When you graduate from seminary, you may have grand ideas of the kind of church you'd like to lead. You imagine the good you can do in your community through outreach projects and enjoy the thought of helping foster congregants' spiritual growth. A seminary degree doesn't automatically mean that you must be a pastor, though. There are many ways to use the knowledge and skills you learn during seminary to build the satisfying career that fits you best.
Some jobs require the same type of skills learned in seminary but don't involve preaching every week. Some of these ministry leadership positions may be official positions within the church or serve as a bridge to a local congregation, and sometimes they're completely autonomous. If being a preacher doesn't seem to be a great fit for you, you may find you're more productive in a para-church ministry position:
- Youth pastor
- Music director
- Senior citizen minister
- College ministry leader
- Wedding officiant
Even secular organizations often have a minister on staff who can counsel and offer support for those who work there. Hospitals, sports franchises, police departments and every branch of the military typically have someone on staff who can assist with spiritual guidance for staff, their families and sometimes even visitors. If you are a great listener and your favorite part of the ministry is comforting others, chaplaincy may be the right job for you.
One of the foundations of ethics for many people of faith is a commitment to aiding those in need. Many people enter seminary because they want a career that makes a real difference in the world. If this is your primary motivation, nonprofit work may be a good next step after graduation. Entry-level positions in these organizations often lead to more responsibility and promotions. Before long, you could be running your own team and finding new ways to serve your city or the world.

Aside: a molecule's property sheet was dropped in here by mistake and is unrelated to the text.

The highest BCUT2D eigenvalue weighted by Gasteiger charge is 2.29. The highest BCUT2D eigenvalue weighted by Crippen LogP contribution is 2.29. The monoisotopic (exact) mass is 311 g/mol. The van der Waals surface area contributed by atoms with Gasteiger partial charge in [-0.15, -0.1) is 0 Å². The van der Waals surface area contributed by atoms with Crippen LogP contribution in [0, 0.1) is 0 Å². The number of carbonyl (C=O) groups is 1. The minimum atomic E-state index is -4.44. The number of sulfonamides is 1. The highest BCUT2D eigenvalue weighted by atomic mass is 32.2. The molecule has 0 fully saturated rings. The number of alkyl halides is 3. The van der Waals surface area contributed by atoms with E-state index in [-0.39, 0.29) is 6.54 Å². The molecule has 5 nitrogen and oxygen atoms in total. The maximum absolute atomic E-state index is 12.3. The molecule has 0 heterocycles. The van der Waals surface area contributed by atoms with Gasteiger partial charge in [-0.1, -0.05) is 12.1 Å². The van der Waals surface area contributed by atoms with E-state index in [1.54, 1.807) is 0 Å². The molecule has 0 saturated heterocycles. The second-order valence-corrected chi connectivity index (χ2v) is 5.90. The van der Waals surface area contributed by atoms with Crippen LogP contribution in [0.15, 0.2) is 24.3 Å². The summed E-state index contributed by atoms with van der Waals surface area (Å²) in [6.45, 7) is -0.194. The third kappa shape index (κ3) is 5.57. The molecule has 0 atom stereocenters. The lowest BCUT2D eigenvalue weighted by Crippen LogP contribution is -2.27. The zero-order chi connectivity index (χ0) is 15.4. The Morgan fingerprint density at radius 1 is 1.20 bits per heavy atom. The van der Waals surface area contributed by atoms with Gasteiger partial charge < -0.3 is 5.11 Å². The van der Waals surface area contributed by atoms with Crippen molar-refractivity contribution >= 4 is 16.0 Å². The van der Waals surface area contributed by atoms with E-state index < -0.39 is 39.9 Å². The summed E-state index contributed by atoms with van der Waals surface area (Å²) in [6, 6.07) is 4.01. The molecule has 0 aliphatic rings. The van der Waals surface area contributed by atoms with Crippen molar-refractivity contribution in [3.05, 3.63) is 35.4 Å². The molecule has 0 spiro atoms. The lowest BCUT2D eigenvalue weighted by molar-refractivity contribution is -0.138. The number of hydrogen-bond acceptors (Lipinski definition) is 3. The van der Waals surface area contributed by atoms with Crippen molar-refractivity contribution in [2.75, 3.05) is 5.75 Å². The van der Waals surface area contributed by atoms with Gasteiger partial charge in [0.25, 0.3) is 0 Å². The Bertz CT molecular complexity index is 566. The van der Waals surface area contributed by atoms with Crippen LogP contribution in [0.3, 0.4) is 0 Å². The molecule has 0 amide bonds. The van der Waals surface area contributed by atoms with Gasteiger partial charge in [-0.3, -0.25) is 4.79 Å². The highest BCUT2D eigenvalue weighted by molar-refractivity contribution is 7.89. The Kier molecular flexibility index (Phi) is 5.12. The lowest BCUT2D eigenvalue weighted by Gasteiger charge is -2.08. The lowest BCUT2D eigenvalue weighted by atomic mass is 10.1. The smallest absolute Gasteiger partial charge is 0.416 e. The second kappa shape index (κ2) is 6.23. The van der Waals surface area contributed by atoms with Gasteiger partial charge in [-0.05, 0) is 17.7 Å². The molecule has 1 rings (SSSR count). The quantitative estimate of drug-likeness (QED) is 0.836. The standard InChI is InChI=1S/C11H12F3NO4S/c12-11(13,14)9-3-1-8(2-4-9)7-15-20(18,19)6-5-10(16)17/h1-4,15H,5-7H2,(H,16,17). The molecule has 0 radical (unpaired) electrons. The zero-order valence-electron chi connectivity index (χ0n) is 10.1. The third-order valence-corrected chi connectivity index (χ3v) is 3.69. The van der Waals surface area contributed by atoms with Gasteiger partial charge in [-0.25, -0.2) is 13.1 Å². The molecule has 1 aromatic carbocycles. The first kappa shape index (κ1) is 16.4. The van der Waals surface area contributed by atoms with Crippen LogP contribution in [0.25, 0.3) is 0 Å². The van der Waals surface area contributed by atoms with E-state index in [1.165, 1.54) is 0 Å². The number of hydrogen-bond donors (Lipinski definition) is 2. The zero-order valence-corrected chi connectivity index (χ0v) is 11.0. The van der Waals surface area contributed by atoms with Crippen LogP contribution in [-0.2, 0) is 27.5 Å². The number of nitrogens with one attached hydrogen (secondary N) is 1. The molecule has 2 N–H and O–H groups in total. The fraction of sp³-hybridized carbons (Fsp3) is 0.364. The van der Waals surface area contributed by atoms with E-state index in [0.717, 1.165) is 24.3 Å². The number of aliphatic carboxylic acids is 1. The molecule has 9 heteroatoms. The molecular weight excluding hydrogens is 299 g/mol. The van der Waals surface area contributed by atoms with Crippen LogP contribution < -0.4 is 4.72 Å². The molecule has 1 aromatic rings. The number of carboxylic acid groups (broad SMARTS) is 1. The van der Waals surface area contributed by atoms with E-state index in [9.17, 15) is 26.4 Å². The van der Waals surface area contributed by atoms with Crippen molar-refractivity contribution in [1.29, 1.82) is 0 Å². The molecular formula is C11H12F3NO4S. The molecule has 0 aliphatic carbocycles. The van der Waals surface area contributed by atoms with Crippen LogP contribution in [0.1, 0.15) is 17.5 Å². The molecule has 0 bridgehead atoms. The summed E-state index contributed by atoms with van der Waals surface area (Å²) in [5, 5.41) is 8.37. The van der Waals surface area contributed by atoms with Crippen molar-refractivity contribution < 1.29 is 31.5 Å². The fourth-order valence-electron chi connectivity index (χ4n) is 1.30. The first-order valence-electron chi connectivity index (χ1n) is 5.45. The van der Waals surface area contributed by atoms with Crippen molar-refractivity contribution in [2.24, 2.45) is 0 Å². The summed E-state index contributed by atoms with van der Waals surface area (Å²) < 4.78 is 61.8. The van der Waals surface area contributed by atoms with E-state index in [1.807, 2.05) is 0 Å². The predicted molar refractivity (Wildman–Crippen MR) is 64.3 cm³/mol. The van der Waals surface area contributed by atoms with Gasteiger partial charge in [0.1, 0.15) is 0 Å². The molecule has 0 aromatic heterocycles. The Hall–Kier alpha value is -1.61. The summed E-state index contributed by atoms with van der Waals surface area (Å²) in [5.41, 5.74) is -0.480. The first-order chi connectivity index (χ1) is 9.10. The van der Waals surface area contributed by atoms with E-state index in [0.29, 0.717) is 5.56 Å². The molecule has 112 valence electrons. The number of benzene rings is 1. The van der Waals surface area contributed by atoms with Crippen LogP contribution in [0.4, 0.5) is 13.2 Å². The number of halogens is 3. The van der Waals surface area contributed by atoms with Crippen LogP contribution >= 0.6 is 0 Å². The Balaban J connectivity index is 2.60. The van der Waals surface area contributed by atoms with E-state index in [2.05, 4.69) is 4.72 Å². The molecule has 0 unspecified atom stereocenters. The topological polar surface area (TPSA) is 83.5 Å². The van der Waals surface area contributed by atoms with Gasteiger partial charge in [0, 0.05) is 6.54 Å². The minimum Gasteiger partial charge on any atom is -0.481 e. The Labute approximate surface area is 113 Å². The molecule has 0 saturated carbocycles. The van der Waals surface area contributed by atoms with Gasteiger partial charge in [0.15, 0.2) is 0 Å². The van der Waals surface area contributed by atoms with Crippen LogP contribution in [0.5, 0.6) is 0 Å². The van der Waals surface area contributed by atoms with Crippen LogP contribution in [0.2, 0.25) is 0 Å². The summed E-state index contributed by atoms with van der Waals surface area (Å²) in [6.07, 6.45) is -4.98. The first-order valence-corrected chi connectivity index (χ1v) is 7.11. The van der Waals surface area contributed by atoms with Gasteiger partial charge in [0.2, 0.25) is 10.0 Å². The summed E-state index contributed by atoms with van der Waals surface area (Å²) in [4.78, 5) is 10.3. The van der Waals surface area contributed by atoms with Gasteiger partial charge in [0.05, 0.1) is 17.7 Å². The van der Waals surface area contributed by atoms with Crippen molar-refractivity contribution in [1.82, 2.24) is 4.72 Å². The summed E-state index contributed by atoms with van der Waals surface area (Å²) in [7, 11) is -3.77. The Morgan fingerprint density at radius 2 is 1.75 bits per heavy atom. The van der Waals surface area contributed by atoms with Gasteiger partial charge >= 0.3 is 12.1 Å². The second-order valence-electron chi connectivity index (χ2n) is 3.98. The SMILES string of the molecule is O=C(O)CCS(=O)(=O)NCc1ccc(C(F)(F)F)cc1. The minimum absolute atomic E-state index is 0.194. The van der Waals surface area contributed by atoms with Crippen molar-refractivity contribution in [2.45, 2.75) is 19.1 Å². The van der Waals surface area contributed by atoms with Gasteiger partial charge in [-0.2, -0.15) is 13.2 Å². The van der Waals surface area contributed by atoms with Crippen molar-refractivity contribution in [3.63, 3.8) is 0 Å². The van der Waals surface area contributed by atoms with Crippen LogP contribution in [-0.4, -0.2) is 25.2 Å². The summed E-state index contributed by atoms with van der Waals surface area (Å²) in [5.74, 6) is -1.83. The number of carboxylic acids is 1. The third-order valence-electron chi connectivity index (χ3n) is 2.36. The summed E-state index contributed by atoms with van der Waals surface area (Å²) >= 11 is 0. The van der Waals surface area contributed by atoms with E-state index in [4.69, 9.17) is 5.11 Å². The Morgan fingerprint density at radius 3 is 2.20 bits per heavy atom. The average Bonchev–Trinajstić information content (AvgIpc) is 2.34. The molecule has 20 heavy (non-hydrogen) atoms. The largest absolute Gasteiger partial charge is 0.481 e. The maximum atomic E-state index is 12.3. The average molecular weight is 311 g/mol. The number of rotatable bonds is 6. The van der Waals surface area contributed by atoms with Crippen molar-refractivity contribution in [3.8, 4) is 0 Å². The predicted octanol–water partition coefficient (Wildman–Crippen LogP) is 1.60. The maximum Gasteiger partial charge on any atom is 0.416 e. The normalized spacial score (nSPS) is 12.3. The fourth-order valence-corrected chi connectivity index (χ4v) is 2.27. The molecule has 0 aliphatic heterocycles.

As you work toward your seminary degree, you may find that your primary strength is helping people find resources and solve their problems. Spiritual counseling is a big part of any pastor's job, but if that is what you prefer to do, you may consider seeking opportunities outside the church. You can become a licensed therapist and do this kind of work on a full-time basis. If you want to focus more on the spiritual aspect of counseling, you can become a spiritual director or consultant. There are many ways to put your expertise to good use.
The arts provide a great backdrop for storytelling of all kinds. Seminarians are trained to be good storytellers, and if your creative side is the predominant way you minister, a position in the arts is probably a good fit. Reach out to groups that support local artists to see how your expertise can help with their mission. If you see a need among the artists in your community that is not being met, you may be able to start your own collective where they can collaborate and find support. This is a good way to show the creative people who make your town unique that they are valued and cherished, even if they never walk through the doors of a church.
Just because you attend seminary, that doesn't mean you have to commit to a life in the pastorate. There are many career options for people with the creative, counseling, outreach and organizational skills that you gain from your studies. Whether you are nearing graduation or looking to leave your current position in pursuit of something that better utilizes your strengths, you can likely find a job that suits you well.